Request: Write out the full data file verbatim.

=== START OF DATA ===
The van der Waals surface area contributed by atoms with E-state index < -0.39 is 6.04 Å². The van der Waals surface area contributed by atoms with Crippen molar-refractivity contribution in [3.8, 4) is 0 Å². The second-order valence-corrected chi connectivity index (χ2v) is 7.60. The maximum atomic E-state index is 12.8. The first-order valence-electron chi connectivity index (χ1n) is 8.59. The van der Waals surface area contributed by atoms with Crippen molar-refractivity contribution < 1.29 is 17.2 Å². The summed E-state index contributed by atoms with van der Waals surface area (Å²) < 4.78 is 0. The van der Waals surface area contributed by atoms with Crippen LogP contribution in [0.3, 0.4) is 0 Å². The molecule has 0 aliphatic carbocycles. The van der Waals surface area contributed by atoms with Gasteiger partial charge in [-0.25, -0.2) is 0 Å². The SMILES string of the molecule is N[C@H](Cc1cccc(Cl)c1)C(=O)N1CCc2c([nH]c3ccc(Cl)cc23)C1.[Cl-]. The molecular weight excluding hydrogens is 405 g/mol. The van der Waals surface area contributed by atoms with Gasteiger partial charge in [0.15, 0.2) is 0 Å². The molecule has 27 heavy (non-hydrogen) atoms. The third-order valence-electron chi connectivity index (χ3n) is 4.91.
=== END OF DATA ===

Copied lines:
The van der Waals surface area contributed by atoms with E-state index < -0.39 is 6.04 Å². The van der Waals surface area contributed by atoms with Crippen molar-refractivity contribution in [3.8, 4) is 0 Å². The second-order valence-corrected chi connectivity index (χ2v) is 7.60. The maximum atomic E-state index is 12.8. The first-order valence-electron chi connectivity index (χ1n) is 8.59. The van der Waals surface area contributed by atoms with Crippen molar-refractivity contribution < 1.29 is 17.2 Å². The summed E-state index contributed by atoms with van der Waals surface area (Å²) < 4.78 is 0. The van der Waals surface area contributed by atoms with Crippen LogP contribution in [0.3, 0.4) is 0 Å². The molecule has 0 aliphatic carbocycles. The van der Waals surface area contributed by atoms with Gasteiger partial charge in [-0.25, -0.2) is 0 Å². The SMILES string of the molecule is N[C@H](Cc1cccc(Cl)c1)C(=O)N1CCc2c([nH]c3ccc(Cl)cc23)C1.[Cl-]. The molecular weight excluding hydrogens is 405 g/mol. The van der Waals surface area contributed by atoms with Gasteiger partial charge in [0.15, 0.2) is 0 Å². The molecule has 27 heavy (non-hydrogen) atoms. The third-order valence-electron chi connectivity index (χ3n) is 4.91.